However, in the future, if you find that a child component has grown up and can be reused elsewhere, you should consider extracting it from the template and offering it a separate seat on the component library, with the proper documentation.

The result of aligning a design system

After months of hard work, we have a colour and typography system adhering to WCAG AA standards, a component library that follows principles of heuristics as well as patterns and flows that are insight-driven.

Improving a design system doesn’t stop there

The journey we’ve been on so far is just the beginning, once you start shipping components and templates you need to keep doing the following to ensure it turns into a living, breathing, design system:

Design QA

Plan the format, frequency and resources for this with your Project Team. The goal is to audit everything you’ve designed again but now in code. This includes the theme CSS file containing colour and typography values, component props and CSS classes. Test the staging version on popular browsers and raise bugs, write acceptance criteria and approve tickets when they are fixed to help guarantee the quality of design in code.

Design surgery

Have friendly open sessions with the developers who are coding components. This will help you to prevent design bugs and suggest better alternatives for writing class names and structuring properties in code.


Ideally, you should export everything into a cloud-based environment such as Storybook or ZeroHeight, or even more modern solutions such as Supernova or Knapsack. Publish all of your components there along with documentation, and ask Front-end Developers to upload a coded version of each component with all properties exposed. This is so everyone in the extended team can access the system. You can then set role-based access to consume components and updates.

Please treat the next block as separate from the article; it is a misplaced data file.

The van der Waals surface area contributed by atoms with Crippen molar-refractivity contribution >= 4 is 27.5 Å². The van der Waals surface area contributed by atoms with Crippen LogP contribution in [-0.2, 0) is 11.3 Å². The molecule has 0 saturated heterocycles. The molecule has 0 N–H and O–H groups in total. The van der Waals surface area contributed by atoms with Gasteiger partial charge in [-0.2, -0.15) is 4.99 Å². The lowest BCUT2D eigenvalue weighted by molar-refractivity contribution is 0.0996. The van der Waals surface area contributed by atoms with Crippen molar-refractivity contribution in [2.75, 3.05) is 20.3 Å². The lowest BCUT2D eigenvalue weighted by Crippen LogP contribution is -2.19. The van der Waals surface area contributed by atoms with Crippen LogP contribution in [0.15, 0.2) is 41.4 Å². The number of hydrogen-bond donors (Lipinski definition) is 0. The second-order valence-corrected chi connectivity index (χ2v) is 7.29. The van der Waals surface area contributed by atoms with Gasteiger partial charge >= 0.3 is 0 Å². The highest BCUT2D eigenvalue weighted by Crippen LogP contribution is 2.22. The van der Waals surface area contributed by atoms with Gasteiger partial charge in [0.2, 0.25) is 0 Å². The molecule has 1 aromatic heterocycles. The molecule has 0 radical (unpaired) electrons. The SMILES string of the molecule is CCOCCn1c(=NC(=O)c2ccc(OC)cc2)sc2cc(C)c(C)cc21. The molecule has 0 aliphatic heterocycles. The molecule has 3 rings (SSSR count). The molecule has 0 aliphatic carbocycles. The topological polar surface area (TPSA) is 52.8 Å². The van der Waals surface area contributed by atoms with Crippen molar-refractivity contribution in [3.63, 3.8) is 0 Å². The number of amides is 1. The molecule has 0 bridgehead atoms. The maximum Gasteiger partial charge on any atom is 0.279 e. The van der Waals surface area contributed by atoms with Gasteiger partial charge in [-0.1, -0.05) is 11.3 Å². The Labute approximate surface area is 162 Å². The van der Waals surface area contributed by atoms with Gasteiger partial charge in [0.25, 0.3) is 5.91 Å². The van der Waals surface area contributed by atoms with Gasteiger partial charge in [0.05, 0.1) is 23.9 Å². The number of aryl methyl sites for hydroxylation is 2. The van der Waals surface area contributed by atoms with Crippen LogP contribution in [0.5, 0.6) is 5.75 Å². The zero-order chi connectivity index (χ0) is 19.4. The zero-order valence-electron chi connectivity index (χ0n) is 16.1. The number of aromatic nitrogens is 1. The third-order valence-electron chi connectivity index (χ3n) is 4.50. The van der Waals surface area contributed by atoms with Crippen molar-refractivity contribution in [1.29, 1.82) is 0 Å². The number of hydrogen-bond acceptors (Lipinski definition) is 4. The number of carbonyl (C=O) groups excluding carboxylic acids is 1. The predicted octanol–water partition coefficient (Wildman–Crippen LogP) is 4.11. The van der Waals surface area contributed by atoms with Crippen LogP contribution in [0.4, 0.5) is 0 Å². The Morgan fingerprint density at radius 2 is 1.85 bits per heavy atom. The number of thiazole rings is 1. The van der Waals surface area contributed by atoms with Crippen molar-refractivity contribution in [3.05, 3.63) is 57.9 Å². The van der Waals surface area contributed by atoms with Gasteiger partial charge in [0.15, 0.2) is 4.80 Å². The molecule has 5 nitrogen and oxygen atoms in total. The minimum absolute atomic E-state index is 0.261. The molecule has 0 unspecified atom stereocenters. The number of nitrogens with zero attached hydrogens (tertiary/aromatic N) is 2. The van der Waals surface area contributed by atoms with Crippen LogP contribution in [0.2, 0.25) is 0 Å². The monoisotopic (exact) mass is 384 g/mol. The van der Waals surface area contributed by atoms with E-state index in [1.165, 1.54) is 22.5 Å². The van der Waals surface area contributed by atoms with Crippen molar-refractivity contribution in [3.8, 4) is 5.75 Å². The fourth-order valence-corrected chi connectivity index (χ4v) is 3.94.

This will provide one single source of truth to all. Importantly, this will be accessible via browsers with no NPM install needed to analyse how the component is coded or Figma know-how to view the component. Every person in the team right across the technology spectrum, from the Project Manager to the Software Tester, will be able to see the latest public version of the design system.


Finally, make it easy for new Designers and Developers to onboard. If you’ve written comprehensive documentation then you’ve already done your job. But, consider setting up workshops and recording introductory videos on template files and component files so new people in the team get up to speed in no time.

Hopefully, you’ve enjoyed my thoughts on shifting a design library to being a living breathing design system, available for all consumers and used to create better digital experiences.

Related articles